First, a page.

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U.S. Mothers’ Long-Term Employment Patterns

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Previous research on maternal employment has disproportionately focused on the immediate postpartum period and typically modeled either cross-sectional employment status or time until a specific employment transition. We instead conceptualize maternal employment as a long-term pattern, extending the observation window and embedding employment statuses in temporal context. Using data from NLSY79 and sequence analysis, we document five common employment patterns of American mothers over the first 18 years of maternity. Three typical patterns revolve around a single employment status: full-time (36 %), part-time (13 %), or nonemployment (21 %); the other two patterns are characterized by 6 (15 %) or 11 (14 %) years of nonemployment, followed by a period of transition and then full-time employment. Analyses of the immediate postpartum period cannot distinguish between the nonemployment and reentry groups, which have different employment experiences and different prematernity characteristics. Next, we describe how mothers’ human capital, attitudes and cultural models, family experiences, and race/ethnicity are associated with the employment patterns they follow, elucidating that these characteristics may be associated not only with how much mothers work but also the patterning of their employment. Our results support studying maternal employment as a long-term pattern and employing research approaches that address the qualitative distinctness of these diverse patterns.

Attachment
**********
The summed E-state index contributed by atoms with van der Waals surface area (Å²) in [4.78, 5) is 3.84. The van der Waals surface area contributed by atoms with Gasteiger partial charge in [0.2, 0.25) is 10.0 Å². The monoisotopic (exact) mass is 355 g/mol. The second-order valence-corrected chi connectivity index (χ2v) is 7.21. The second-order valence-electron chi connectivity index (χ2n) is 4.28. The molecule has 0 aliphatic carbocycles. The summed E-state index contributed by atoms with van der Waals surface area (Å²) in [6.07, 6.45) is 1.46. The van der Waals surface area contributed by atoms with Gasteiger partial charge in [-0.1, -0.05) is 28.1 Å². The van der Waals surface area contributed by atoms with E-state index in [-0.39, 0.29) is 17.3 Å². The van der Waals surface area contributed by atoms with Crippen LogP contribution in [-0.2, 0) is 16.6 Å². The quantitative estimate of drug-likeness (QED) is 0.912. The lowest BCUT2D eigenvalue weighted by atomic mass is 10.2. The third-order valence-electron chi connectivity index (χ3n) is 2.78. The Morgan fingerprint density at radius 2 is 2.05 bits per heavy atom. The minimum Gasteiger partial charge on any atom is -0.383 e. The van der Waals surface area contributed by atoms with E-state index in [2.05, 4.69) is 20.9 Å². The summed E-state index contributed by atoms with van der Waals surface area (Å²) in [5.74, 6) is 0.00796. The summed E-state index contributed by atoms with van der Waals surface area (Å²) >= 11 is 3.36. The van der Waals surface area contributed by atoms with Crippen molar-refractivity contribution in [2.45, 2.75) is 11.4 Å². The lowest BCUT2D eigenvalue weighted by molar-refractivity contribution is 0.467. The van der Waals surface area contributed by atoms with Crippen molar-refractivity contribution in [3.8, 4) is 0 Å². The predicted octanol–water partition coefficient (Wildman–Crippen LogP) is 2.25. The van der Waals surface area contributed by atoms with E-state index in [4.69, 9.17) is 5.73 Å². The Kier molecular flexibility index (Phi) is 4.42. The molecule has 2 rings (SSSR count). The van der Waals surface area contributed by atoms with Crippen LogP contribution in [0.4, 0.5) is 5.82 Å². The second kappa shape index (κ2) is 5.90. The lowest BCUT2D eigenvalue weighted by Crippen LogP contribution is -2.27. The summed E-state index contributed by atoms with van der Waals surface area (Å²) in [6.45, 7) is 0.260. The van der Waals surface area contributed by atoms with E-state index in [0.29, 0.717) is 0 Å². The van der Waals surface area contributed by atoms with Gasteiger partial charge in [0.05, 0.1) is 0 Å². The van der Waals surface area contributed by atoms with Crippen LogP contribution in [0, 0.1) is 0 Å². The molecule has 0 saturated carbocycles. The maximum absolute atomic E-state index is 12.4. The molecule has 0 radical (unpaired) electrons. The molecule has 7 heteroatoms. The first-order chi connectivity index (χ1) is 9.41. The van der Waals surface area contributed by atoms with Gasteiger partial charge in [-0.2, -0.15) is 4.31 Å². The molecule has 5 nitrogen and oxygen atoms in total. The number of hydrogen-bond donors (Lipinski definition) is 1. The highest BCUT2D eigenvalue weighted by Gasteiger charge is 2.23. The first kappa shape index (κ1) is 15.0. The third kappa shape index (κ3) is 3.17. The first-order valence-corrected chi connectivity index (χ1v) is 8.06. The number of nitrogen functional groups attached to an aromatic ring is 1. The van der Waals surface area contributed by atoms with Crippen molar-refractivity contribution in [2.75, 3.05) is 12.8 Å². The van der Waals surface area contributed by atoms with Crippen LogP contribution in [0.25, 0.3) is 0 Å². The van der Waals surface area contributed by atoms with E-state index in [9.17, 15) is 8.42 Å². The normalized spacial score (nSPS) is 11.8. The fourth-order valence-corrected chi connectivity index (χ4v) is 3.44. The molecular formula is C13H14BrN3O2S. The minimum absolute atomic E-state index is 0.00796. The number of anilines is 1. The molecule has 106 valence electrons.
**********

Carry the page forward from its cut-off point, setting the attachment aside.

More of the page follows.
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  1. For an example of the use of sequence analysis to study women’s careers—the types of jobs individuals hold throughout their lives—rather than employment statuses, see Blair-Loy (1999). For an example of an alternative method for analyzing women’s long-term patterns of paid work hours, see Damaske and Frech (2016).

  2. Halpin (2010), in a primarily methodological article on optimal matching, used mothers’ employment in the first four years post-maternity as an example.

  3. Despite some differences, multivariable results are broadly similar when unweighted or weighted with custom weights for respondents appearing in all survey waves (see online appendix, Tables S1S6).

  4. We exclude gaps that have missing information on start or stop dates (2 % of gaps).

  5. When pre-1978 jobs continued in 1978, we know their start dates and use the available information, although we do not assume that we have the full set of jobs for pre-1978 months.

  6. Some dissimilarity measures allow sequences to be transformed with insertions and deletions of statuses as well as substitutions. However, insertions and deletions distort the timing of events within the sequence, so we do not allow them.

  7. Multinomial logit models assume the independence of irrelevant alternatives. The average changes in predicted probabilities are similar when sequential logit models are used instead (see the online appendix text and Tables S9S12).

  8. For mothers with first births in 1995 and 1997, we show spousal characteristics reported in 1994 and 1996, respectively, which describe spousal traits two years prior to birth, because of the biennial format of NLSY79 since 1994.

  9. Among respondents in our “white” category, 19 % report at least one nonwhite ethnicity, 7 % identify a nonwhite ethnicity as their first ethnicity, and 13 % have missing or unspecified first ethnicity.